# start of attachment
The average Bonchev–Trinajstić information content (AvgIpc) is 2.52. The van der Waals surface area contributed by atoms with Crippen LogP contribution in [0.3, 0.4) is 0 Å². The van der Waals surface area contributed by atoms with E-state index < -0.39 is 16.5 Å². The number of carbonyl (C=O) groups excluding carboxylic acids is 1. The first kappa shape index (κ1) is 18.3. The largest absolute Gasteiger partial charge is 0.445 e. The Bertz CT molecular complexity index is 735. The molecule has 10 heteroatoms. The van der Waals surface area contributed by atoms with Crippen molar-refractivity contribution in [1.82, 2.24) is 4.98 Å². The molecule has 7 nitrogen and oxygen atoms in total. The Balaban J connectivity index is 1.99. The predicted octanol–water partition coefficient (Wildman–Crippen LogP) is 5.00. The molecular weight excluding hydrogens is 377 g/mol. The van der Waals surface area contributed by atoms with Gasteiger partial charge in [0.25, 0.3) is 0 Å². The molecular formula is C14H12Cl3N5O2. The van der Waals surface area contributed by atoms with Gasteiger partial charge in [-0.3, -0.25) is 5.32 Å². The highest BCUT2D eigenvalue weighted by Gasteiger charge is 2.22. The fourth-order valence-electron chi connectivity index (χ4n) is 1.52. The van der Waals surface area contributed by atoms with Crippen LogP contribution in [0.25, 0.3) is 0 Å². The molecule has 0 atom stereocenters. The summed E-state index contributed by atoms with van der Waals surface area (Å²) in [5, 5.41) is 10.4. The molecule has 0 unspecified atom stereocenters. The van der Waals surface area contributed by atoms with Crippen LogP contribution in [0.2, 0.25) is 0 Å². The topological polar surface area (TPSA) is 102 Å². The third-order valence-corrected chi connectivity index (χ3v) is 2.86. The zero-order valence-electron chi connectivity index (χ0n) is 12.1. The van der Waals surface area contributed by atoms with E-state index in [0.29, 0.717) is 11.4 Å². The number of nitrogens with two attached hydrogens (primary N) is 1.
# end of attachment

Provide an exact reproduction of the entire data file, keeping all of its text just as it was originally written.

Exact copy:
The average Bonchev–Trinajstić information content (AvgIpc) is 2.52. The van der Waals surface area contributed by atoms with Crippen LogP contribution in [0.3, 0.4) is 0 Å². The van der Waals surface area contributed by atoms with E-state index < -0.39 is 16.5 Å². The number of carbonyl (C=O) groups excluding carboxylic acids is 1. The first kappa shape index (κ1) is 18.3. The largest absolute Gasteiger partial charge is 0.445 e. The Bertz CT molecular complexity index is 735. The molecule has 10 heteroatoms. The van der Waals surface area contributed by atoms with Crippen molar-refractivity contribution in [1.82, 2.24) is 4.98 Å². The molecule has 7 nitrogen and oxygen atoms in total. The Balaban J connectivity index is 1.99. The predicted octanol–water partition coefficient (Wildman–Crippen LogP) is 5.00. The molecular weight excluding hydrogens is 377 g/mol. The van der Waals surface area contributed by atoms with Gasteiger partial charge in [0.25, 0.3) is 0 Å². The molecular formula is C14H12Cl3N5O2. The van der Waals surface area contributed by atoms with Gasteiger partial charge in [-0.3, -0.25) is 5.32 Å². The highest BCUT2D eigenvalue weighted by Gasteiger charge is 2.22. The fourth-order valence-electron chi connectivity index (χ4n) is 1.52. The van der Waals surface area contributed by atoms with Crippen LogP contribution in [0.25, 0.3) is 0 Å². The molecule has 0 atom stereocenters. The summed E-state index contributed by atoms with van der Waals surface area (Å²) in [5, 5.41) is 10.4. The molecule has 0 unspecified atom stereocenters. The van der Waals surface area contributed by atoms with Crippen LogP contribution in [0.2, 0.25) is 0 Å². The topological polar surface area (TPSA) is 102 Å². The third-order valence-corrected chi connectivity index (χ3v) is 2.86. The zero-order valence-electron chi connectivity index (χ0n) is 12.1. The van der Waals surface area contributed by atoms with E-state index in [0.29, 0.717) is 11.4 Å². The number of nitrogens with two attached hydrogens (primary N) is 1.